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Mt. Washington's Wild Weather Sheds Light on Aircraft Icing

Date:
April 20, 1999
Source:
National Center For Atmospheric Research (NCAR)
Summary:
Scientists from the National Center for Atmospheric Research (NCAR) are spending April at the Northeast's highest, coldest, and windiest peak. The Mt. Washington Winter Icing and Storms Project is testing methods for remote sensing and improved prediction of in-flight icing conditions that can down small aircraft.

BOULDER--Scientists from the National Center for Atmospheric Research(NCAR) are spending April at the Northeast's highest, coldest, andwindiest peak, studying dangerous aircraft icing. The Mt. WashingtonWinter Icing and Storms Project (MWISP) is testing methods for remotesensing and improved prediction of in-flight icing conditions,particularly freezing drizzle and freezing rain, which can down smallaircraft. NCAR's primary sponsor is the National Science Foundation(NSF).

New Hampshire's Mt. Washington, best known for its high winds, has asummit enclosed in cloud 61% of the time during an average April. "It'sa wonderful late-winter, early-spring cloud lab," says NCAR's MarciaPolitovich, who is leading the field observations along with ChuckRyerson (the U.S. Army Cold Regions Research and Engineering Laboratory,or CRREL) and Ken Rancourt (Mount Washington Observatory, or MWO). Inmid-April, the peak saw prolonged snow, cold, and winds gusting above100 miles per hour. "The fast-moving clouds provide constantly changingconditions that are a challenge for the radars to track," saysPolitovich. MWISP is the largest field program conducted on the summit,where some of the first research on icing began in the 1930s.

The goal of MWISP is to improve in-flight icing detection, mainly fromremote sensors, and to improve forecasts issued by computer models.Pilot reports can be used for long-term, large-scale comparisons with amodel. However, "To get down to smaller scales, like the terminal areaaround airports, we need measurements with more detail than just thepilots' 'yes' or 'no' for icing," says Politovich. Better icing-prediction software is expected to become part of the Weather Researchand Forecast model being created by NCAR, the National Oceanic andAtmospheric Administration (NOAA), and the University of Oklahoma.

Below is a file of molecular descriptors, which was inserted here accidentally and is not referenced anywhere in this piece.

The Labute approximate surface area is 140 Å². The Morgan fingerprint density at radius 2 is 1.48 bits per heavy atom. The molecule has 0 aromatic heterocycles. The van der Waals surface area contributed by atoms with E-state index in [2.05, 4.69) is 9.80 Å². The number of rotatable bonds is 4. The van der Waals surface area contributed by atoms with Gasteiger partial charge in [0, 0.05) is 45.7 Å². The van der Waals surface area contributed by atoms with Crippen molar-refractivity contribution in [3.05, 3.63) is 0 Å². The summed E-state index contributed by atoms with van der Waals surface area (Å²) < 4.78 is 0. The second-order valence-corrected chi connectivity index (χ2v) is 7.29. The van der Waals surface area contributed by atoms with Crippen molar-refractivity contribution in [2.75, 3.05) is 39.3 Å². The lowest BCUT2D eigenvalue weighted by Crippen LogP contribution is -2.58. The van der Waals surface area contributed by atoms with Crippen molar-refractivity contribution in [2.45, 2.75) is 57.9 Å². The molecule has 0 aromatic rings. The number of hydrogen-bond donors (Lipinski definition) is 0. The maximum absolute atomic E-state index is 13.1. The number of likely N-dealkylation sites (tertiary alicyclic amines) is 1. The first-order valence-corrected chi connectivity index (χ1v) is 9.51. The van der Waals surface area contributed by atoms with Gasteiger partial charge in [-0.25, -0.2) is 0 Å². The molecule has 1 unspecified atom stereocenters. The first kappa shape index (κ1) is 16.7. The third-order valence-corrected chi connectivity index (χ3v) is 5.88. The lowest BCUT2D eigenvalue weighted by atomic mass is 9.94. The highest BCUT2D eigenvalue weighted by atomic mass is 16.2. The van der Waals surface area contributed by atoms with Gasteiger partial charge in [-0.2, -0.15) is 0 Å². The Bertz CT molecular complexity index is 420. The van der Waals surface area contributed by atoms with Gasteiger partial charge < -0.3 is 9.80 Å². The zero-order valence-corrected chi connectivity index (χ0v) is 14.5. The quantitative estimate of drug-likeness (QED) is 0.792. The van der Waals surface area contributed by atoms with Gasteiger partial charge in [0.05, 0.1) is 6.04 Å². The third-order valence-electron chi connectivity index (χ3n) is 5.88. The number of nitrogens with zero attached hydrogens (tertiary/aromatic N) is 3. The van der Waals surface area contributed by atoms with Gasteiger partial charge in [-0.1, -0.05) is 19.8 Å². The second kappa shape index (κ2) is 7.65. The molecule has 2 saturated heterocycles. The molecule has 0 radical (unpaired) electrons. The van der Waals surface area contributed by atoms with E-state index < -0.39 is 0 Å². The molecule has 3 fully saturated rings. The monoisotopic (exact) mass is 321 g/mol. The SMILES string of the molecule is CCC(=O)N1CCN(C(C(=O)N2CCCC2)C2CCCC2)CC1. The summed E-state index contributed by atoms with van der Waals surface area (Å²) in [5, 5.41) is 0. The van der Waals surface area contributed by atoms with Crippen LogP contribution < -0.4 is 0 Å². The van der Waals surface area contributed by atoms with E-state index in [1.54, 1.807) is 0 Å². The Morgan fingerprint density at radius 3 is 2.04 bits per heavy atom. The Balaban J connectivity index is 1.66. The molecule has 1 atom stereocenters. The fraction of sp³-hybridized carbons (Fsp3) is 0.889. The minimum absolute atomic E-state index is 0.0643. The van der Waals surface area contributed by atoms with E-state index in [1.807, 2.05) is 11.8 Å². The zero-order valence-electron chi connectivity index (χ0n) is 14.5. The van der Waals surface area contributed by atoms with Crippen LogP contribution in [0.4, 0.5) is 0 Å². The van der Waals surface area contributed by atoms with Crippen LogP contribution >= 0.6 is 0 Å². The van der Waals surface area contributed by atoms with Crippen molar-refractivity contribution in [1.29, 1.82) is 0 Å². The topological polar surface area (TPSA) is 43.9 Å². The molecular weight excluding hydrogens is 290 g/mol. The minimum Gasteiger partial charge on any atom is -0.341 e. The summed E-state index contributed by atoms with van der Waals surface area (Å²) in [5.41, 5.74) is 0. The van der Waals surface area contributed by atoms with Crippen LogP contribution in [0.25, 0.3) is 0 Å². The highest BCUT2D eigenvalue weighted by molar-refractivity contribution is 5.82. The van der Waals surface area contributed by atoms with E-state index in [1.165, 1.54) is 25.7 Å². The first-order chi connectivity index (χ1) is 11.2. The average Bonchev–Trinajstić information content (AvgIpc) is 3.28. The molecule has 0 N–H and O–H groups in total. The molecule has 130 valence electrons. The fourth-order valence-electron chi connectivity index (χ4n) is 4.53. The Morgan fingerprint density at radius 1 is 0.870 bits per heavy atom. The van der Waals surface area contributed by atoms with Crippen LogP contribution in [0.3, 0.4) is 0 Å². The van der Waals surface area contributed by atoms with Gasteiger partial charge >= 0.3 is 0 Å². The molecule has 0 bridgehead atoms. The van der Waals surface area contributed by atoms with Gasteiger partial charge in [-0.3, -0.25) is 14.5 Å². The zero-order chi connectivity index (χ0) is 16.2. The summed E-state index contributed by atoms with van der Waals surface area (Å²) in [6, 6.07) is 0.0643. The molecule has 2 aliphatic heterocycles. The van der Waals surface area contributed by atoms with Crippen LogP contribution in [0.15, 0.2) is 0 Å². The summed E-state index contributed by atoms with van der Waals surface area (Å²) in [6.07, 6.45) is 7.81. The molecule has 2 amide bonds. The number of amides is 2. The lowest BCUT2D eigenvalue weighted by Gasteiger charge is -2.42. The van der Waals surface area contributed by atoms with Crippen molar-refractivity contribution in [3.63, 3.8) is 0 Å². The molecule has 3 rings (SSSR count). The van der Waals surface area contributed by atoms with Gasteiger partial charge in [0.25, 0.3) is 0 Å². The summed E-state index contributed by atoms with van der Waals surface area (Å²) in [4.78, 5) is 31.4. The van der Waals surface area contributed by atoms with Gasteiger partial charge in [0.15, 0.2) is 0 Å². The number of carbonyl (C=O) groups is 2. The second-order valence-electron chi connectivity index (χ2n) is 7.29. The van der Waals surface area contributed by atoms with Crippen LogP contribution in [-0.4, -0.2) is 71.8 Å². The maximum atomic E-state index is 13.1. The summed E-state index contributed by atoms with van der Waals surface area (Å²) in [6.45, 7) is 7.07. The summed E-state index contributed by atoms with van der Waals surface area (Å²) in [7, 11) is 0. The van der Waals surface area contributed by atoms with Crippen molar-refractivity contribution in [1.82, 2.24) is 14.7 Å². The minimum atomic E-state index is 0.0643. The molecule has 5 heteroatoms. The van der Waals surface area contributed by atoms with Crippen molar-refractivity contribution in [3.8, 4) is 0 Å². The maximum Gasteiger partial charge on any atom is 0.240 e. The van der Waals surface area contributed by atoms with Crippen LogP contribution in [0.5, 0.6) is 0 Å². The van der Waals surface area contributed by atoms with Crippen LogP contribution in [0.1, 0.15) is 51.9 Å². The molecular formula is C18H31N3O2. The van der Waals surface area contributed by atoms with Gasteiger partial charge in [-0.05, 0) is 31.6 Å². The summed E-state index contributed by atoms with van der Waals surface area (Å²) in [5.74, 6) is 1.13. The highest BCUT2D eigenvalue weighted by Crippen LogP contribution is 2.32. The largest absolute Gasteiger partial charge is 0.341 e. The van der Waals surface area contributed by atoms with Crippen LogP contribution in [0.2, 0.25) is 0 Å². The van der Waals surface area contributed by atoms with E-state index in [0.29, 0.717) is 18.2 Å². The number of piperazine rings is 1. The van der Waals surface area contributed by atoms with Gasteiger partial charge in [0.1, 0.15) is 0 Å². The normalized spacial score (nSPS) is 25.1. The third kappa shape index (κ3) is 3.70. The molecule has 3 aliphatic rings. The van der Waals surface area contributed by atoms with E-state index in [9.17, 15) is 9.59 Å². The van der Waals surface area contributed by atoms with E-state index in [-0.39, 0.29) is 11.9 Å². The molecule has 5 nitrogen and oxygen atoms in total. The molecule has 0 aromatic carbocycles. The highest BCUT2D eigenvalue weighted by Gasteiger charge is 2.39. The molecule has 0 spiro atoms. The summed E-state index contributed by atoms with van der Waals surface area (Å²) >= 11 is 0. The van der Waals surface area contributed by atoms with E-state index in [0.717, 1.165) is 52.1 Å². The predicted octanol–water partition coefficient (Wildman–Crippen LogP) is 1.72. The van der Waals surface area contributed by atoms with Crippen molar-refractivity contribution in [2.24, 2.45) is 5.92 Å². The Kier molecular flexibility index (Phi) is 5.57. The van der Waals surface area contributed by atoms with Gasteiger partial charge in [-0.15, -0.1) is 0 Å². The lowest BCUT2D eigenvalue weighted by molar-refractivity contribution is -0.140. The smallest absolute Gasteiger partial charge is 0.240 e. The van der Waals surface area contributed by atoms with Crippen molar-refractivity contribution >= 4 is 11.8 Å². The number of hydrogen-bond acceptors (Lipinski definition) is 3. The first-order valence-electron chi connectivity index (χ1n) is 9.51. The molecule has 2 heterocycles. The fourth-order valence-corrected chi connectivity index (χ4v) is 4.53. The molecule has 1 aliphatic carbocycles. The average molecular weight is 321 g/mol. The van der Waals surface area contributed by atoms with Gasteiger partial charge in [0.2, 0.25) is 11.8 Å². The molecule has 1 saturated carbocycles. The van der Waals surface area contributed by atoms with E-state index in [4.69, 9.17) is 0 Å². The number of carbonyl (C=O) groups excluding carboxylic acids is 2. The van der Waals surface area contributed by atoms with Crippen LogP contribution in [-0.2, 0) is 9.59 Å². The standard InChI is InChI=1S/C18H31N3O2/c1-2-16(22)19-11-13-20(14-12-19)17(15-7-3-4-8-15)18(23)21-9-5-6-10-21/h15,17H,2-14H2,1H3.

The National Aeronautics and Space Administration (NASA) Glenn ResearchCenter is flying its Twin Otter aircraft through clouds above themountain's summit. NCAR is joining NOAA, CRREL, and Quadrant Engineeringto analyze data from remote sensors and compare the results with on-sitemeasurements from the summit and aircraft. The remote sensors include afive-channel, fully polarimetric radiometer at the summit that willsense radiation emitted by clouds. Deployed a few miles west of thepeak, near Bretton Woods, are X-, K-, and W-band radars, a lidar (laser-emitting radar), and a second multichannel radiometer. Balloon-borneweather instruments are being launched from various points by a mobileunit from NCAR, and Plymouth State and Lyndon State colleges areproviding weather forecasts.

The researchers are developing techniques that use combinations ofremote sensors to analyze supercooled droplets and ice crystals. Thesedroplets remain liquid, even with air temperatures below freezing, untilthey encounter a surface on which to freeze (such as an airplane'swing).

The aviation community is watching as MWISP examines freezing drizzleand freezing rain. According to NCAR's Ben Bernstein, "Much of theresearch and development of operational forecast tools on supercooleddrops has focused on freezing drizzle and ignored freezing rain."Bernstein has analyzed a case from February 1998 in which the same NASATwin Otter aircraft now flying in MWISP suffered over 90 minutes ofexposure to freezing rain above the Midwest. The result was a majordegradation of the plane's performance, including an increase in drag ofup to 200%.

MWISP is funded largely by the Federal Aviation Administration (FAA) toimprove forecasts of in-flight icing. The NCAR portion of this researchis sponsored by NSF through an interagency agreement in response torequirements and funding by the FAA's Aviation Weather Research Program.Also funding MWISP are NASA, CRREL, and MWO. Providing instruments areNOAA's Environmental Technology Laboratory; the University ofMassachusetts; the Defense Research Establishment at Val Cartier,Canada; ATEK Data Corporation; and Stratton Park Engineering. NCAR ismanaged by the University Corporation for Atmospheric Research, aconsortium of more than 60 universities offering Ph.D.s in atmosphericand related sciences.

-The End-

Note to Editors/Reporters: Images pertaining to this release are available via theInternet using anonymous ftp: Log on to ftp.ucar.edu using the userid:anonymous; password: [your e-mail address]; directory: /communications[include the slash]; filename: wisp1.tif, wisp2.tif, wisp3.tif.


Story Source:

The above story is based on materials provided by National Center For Atmospheric Research (NCAR). Note: Materials may be edited for content and length.


Cite This Page:

National Center For Atmospheric Research (NCAR). "Mt. Washington's Wild Weather Sheds Light on Aircraft Icing." ScienceDaily. ScienceDaily, 20 April 1999. <www.sciencedaily.com/releases/1999/04/990419172021.htm>.
National Center For Atmospheric Research (NCAR). (1999, April 20). Mt. Washington's Wild Weather Sheds Light on Aircraft Icing. ScienceDaily. Retrieved July 30, 2014 from www.sciencedaily.com/releases/1999/04/990419172021.htm
National Center For Atmospheric Research (NCAR). "Mt. Washington's Wild Weather Sheds Light on Aircraft Icing." ScienceDaily. www.sciencedaily.com/releases/1999/04/990419172021.htm (accessed July 30, 2014).

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